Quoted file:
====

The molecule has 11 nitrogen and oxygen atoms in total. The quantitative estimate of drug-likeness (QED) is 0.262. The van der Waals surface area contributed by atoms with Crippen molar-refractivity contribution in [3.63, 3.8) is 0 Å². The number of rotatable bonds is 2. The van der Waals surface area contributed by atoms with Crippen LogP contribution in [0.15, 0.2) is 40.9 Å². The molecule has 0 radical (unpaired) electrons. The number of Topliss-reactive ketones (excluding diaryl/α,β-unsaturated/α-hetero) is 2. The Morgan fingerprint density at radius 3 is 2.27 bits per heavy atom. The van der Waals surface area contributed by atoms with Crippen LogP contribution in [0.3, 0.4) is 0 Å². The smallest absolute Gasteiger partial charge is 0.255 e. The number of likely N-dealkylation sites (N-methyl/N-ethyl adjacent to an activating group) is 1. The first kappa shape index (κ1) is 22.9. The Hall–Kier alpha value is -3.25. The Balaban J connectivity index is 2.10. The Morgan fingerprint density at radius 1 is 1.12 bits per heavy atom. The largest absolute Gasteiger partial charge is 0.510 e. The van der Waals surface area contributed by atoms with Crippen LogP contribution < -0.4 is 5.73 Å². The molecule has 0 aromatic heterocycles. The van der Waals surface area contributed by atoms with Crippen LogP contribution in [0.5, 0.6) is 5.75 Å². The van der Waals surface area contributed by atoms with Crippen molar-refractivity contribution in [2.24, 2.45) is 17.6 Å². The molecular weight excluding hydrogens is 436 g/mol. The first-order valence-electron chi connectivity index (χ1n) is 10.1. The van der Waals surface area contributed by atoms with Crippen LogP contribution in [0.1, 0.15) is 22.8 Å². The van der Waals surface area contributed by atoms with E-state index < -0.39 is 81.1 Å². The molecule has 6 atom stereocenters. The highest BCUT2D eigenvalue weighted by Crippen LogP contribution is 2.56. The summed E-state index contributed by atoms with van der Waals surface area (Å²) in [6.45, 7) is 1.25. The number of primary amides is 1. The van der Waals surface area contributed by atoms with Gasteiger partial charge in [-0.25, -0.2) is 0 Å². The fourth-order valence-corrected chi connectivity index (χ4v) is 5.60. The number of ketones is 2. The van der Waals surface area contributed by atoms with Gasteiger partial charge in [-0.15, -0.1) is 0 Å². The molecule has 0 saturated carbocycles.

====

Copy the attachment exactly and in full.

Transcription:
The molecule has 11 nitrogen and oxygen atoms in total. The quantitative estimate of drug-likeness (QED) is 0.262. The van der Waals surface area contributed by atoms with Crippen molar-refractivity contribution in [3.63, 3.8) is 0 Å². The number of rotatable bonds is 2. The van der Waals surface area contributed by atoms with Crippen LogP contribution in [0.15, 0.2) is 40.9 Å². The molecule has 0 radical (unpaired) electrons. The number of Topliss-reactive ketones (excluding diaryl/α,β-unsaturated/α-hetero) is 2. The Morgan fingerprint density at radius 3 is 2.27 bits per heavy atom. The van der Waals surface area contributed by atoms with Crippen LogP contribution in [0.3, 0.4) is 0 Å². The smallest absolute Gasteiger partial charge is 0.255 e. The number of likely N-dealkylation sites (N-methyl/N-ethyl adjacent to an activating group) is 1. The first kappa shape index (κ1) is 22.9. The Hall–Kier alpha value is -3.25. The Balaban J connectivity index is 2.10. The Morgan fingerprint density at radius 1 is 1.12 bits per heavy atom. The largest absolute Gasteiger partial charge is 0.510 e. The van der Waals surface area contributed by atoms with Crippen LogP contribution < -0.4 is 5.73 Å². The molecule has 0 aromatic heterocycles. The van der Waals surface area contributed by atoms with Crippen LogP contribution in [0.5, 0.6) is 5.75 Å². The van der Waals surface area contributed by atoms with Crippen molar-refractivity contribution in [2.24, 2.45) is 17.6 Å². The molecular weight excluding hydrogens is 436 g/mol. The first-order valence-electron chi connectivity index (χ1n) is 10.1. The van der Waals surface area contributed by atoms with Crippen LogP contribution in [0.1, 0.15) is 22.8 Å². The van der Waals surface area contributed by atoms with E-state index < -0.39 is 81.1 Å². The molecule has 6 atom stereocenters. The highest BCUT2D eigenvalue weighted by Crippen LogP contribution is 2.56. The summed E-state index contributed by atoms with van der Waals surface area (Å²) in [6.45, 7) is 1.25. The number of primary amides is 1. The van der Waals surface area contributed by atoms with Gasteiger partial charge in [-0.25, -0.2) is 0 Å². The fourth-order valence-corrected chi connectivity index (χ4v) is 5.60. The number of ketones is 2. The van der Waals surface area contributed by atoms with Gasteiger partial charge in [-0.15, -0.1) is 0 Å². The molecule has 0 saturated carbocycles.